The wolf pack is in touch with the ground, and they’re on the hunt down after you. Made up of the ‘Big Three’—pilots, English teachers, and bankers—the wolf pack are the ultimate lads on tour on a night out in Hong Kong. Watching the boys in action is like watching an episode of a nature documentary, and today’s episode focuses on mating season. You’ll be reminded that, at the end of the day, we’re all animals, and it’s the survival of the fittest when it comes to who’s the most eligible bachelor.However, lads’ nights out are less about perfecting their best pick-up artist impression and more about strengthening the bromance. You will come across these lads discussing the game at sports bars, grabbing a pint at their favourite watering hole after work or the gym, or out on a stag do. These lads are on tour, and they’re ready to paint the town red.
Don’t be so surprised—before they became your parents, grandparents, bosses, and teachers, they went on benders too (and some still do!). The OGs are the backbone of Hong Kong’s nightlife scene, their seat at the local kept warm from decades of partying. The OGs have seen and done it all and then some, and can probably still drink you under the table.In addition to the recreational clubs of our colonial past, the English and Irish pubs of Wan Chai are their stomping grounds, and they can regale you with tales of Hong Kong’s golden age of discotheques and old-school joints. For a trip down memory lane, head to the Captain’s Bar at the Mandarin Oriental, the FCC or Football Club, and the Peak Lookout to catch the OGs in their natural habitat.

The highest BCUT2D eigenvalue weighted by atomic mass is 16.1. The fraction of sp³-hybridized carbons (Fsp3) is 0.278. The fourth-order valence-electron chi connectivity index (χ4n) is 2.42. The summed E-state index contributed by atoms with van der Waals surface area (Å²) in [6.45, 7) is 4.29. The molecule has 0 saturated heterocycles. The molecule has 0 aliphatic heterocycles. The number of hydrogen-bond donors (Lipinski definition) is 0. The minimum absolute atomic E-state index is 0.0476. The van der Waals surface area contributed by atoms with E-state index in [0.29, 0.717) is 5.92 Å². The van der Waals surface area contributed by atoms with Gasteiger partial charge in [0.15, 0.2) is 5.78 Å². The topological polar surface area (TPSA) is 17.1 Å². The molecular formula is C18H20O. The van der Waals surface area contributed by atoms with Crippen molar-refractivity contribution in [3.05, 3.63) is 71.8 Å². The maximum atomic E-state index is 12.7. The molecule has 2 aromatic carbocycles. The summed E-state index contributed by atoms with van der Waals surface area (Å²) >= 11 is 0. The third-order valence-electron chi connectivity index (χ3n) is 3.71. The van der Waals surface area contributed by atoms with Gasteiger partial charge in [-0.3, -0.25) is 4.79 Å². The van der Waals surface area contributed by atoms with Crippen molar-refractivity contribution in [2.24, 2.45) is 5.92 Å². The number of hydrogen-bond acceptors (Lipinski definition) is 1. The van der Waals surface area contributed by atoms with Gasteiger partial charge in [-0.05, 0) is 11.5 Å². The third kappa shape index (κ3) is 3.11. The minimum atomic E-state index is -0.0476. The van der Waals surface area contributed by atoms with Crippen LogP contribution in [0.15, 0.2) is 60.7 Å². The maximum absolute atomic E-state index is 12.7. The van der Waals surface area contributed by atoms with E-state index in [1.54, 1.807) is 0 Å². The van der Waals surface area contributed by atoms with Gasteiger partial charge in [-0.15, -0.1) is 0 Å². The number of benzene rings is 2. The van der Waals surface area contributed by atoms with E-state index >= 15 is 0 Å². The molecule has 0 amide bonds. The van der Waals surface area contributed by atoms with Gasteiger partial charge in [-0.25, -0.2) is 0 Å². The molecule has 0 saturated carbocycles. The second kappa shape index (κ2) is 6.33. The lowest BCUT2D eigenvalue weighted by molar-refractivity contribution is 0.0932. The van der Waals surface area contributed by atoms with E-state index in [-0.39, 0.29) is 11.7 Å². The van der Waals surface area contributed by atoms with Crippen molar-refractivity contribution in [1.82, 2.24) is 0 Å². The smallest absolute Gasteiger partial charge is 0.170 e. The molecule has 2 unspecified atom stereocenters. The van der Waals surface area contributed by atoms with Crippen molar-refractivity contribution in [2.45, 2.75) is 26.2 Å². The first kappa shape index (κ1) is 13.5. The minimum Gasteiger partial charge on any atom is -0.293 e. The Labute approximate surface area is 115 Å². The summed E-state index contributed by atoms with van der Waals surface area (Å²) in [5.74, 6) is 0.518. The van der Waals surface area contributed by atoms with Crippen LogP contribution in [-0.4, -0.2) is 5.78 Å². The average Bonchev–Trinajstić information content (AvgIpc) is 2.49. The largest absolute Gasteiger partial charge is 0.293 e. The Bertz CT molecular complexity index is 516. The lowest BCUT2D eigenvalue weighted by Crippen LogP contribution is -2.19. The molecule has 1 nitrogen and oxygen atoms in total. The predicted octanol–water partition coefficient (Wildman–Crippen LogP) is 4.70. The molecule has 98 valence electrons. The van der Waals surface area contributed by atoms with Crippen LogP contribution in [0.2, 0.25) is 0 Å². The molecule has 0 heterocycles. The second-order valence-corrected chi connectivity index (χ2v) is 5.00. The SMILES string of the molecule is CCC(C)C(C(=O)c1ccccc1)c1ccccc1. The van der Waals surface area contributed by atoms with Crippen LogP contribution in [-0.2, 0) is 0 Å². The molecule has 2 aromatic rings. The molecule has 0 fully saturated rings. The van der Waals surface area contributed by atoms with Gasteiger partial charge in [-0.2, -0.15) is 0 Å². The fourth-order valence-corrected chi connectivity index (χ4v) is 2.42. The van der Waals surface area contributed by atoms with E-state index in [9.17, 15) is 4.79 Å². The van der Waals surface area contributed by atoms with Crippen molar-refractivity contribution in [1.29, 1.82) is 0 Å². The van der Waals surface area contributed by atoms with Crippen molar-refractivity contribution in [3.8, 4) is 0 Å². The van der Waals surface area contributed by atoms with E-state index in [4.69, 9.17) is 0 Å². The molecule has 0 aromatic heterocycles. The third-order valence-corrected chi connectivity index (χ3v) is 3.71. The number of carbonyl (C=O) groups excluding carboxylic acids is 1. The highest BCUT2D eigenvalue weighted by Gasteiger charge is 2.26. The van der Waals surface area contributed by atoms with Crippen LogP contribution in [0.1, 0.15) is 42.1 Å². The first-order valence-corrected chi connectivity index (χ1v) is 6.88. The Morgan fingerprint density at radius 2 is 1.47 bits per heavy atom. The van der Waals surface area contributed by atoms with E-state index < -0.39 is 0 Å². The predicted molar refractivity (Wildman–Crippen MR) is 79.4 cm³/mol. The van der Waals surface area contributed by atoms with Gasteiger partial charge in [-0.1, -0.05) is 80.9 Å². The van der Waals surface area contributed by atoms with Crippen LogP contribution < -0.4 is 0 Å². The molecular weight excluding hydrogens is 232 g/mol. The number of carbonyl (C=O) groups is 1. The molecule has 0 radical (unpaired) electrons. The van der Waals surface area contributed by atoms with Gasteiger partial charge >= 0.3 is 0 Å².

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The man, the myth, the legend. We’ve saved the best for last. Everyone has encountered this wily enigmatic figure on a night out in Hong Kong, known lovingly to expats and locals alike as Gollum. Not much is known about him; where did he come from, where did he go? What’s his real name, what does he do, what’s transpired in his life that’s led him to bumming off cigarettes from drunkards and wagging his finger at his loyal fans? We may never know, but one thing’s for sure: Gollum has remained a constant in the chaotic seas of change that is Hong Kong nightlife.